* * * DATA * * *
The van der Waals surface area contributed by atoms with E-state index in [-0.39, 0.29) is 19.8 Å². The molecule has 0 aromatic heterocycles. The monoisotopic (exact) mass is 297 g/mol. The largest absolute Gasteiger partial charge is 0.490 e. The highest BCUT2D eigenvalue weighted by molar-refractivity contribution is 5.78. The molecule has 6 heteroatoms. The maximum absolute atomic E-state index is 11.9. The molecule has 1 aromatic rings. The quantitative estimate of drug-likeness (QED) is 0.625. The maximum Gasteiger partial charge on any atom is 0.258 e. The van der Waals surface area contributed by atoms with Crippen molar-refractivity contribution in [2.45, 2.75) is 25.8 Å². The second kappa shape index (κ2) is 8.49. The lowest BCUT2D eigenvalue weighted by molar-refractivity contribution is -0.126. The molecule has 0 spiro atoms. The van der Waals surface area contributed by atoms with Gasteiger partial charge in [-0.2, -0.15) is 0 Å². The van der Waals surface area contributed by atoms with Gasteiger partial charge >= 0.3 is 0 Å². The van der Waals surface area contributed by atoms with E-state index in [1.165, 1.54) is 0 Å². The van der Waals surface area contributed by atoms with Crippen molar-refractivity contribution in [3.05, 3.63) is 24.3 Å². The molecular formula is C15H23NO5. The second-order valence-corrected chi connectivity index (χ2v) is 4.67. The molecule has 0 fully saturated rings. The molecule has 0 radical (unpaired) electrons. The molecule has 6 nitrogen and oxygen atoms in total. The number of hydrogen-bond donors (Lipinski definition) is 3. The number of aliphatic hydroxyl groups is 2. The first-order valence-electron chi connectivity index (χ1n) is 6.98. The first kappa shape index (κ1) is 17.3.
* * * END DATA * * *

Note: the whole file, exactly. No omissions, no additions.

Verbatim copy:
The van der Waals surface area contributed by atoms with E-state index in [-0.39, 0.29) is 19.8 Å². The molecule has 0 aromatic heterocycles. The monoisotopic (exact) mass is 297 g/mol. The largest absolute Gasteiger partial charge is 0.490 e. The highest BCUT2D eigenvalue weighted by molar-refractivity contribution is 5.78. The molecule has 6 heteroatoms. The maximum absolute atomic E-state index is 11.9. The molecule has 1 aromatic rings. The quantitative estimate of drug-likeness (QED) is 0.625. The maximum Gasteiger partial charge on any atom is 0.258 e. The van der Waals surface area contributed by atoms with Crippen molar-refractivity contribution in [2.45, 2.75) is 25.8 Å². The second kappa shape index (κ2) is 8.49. The lowest BCUT2D eigenvalue weighted by molar-refractivity contribution is -0.126. The molecule has 0 spiro atoms. The van der Waals surface area contributed by atoms with Gasteiger partial charge in [-0.2, -0.15) is 0 Å². The van der Waals surface area contributed by atoms with Gasteiger partial charge >= 0.3 is 0 Å². The van der Waals surface area contributed by atoms with E-state index in [1.165, 1.54) is 0 Å². The van der Waals surface area contributed by atoms with Crippen molar-refractivity contribution in [3.05, 3.63) is 24.3 Å². The molecular formula is C15H23NO5. The second-order valence-corrected chi connectivity index (χ2v) is 4.67. The molecule has 0 fully saturated rings. The molecule has 0 radical (unpaired) electrons. The molecule has 6 nitrogen and oxygen atoms in total. The number of hydrogen-bond donors (Lipinski definition) is 3. The number of aliphatic hydroxyl groups is 2. The first-order valence-electron chi connectivity index (χ1n) is 6.98. The first kappa shape index (κ1) is 17.3.